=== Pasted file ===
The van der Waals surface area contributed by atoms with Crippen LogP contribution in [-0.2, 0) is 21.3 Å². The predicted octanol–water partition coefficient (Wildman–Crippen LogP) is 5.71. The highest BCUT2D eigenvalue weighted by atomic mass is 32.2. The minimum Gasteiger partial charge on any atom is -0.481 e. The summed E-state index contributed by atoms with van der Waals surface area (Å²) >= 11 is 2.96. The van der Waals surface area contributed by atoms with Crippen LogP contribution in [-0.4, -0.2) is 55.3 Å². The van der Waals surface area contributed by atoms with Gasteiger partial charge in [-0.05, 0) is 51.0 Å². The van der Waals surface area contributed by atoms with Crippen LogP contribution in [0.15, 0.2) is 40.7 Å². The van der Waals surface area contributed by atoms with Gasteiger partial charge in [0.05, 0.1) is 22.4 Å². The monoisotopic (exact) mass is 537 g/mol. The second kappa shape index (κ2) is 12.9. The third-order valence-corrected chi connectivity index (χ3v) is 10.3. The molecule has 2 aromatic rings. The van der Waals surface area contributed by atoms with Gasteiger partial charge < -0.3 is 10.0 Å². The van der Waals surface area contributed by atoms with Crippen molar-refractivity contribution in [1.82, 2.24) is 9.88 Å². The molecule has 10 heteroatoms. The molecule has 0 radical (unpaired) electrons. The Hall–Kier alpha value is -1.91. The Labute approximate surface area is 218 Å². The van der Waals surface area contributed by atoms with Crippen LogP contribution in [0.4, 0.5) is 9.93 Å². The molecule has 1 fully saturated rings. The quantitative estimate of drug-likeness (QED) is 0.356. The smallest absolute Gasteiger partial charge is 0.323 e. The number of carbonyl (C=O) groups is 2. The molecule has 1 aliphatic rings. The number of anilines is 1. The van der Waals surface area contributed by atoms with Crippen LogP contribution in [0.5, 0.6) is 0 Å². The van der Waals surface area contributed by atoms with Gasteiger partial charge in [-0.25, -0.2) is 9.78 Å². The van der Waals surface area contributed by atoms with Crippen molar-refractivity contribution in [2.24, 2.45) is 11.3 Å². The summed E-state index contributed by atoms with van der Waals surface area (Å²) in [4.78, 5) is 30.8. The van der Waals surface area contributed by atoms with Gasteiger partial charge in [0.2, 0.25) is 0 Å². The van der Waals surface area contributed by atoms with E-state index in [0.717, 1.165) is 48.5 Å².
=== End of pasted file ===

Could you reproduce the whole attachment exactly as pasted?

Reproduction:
The van der Waals surface area contributed by atoms with Crippen LogP contribution in [-0.2, 0) is 21.3 Å². The predicted octanol–water partition coefficient (Wildman–Crippen LogP) is 5.71. The highest BCUT2D eigenvalue weighted by atomic mass is 32.2. The minimum Gasteiger partial charge on any atom is -0.481 e. The summed E-state index contributed by atoms with van der Waals surface area (Å²) >= 11 is 2.96. The van der Waals surface area contributed by atoms with Crippen LogP contribution in [-0.4, -0.2) is 55.3 Å². The van der Waals surface area contributed by atoms with Gasteiger partial charge in [-0.05, 0) is 51.0 Å². The van der Waals surface area contributed by atoms with Crippen LogP contribution in [0.15, 0.2) is 40.7 Å². The van der Waals surface area contributed by atoms with Gasteiger partial charge in [0.05, 0.1) is 22.4 Å². The monoisotopic (exact) mass is 537 g/mol. The second kappa shape index (κ2) is 12.9. The third-order valence-corrected chi connectivity index (χ3v) is 10.3. The molecule has 2 aromatic rings. The van der Waals surface area contributed by atoms with Gasteiger partial charge < -0.3 is 10.0 Å². The van der Waals surface area contributed by atoms with Crippen molar-refractivity contribution in [1.82, 2.24) is 9.88 Å². The molecule has 10 heteroatoms. The molecule has 0 radical (unpaired) electrons. The Hall–Kier alpha value is -1.91. The Labute approximate surface area is 218 Å². The van der Waals surface area contributed by atoms with Crippen LogP contribution in [0.4, 0.5) is 9.93 Å². The molecule has 1 fully saturated rings. The quantitative estimate of drug-likeness (QED) is 0.356. The smallest absolute Gasteiger partial charge is 0.323 e. The number of carbonyl (C=O) groups is 2. The molecule has 1 aliphatic rings. The number of anilines is 1. The van der Waals surface area contributed by atoms with Crippen LogP contribution in [0.5, 0.6) is 0 Å². The van der Waals surface area contributed by atoms with Gasteiger partial charge in [-0.25, -0.2) is 9.78 Å². The van der Waals surface area contributed by atoms with Crippen molar-refractivity contribution in [2.24, 2.45) is 11.3 Å². The summed E-state index contributed by atoms with van der Waals surface area (Å²) in [4.78, 5) is 30.8. The van der Waals surface area contributed by atoms with Gasteiger partial charge in [0.2, 0.25) is 0 Å². The van der Waals surface area contributed by atoms with E-state index in [0.717, 1.165) is 48.5 Å².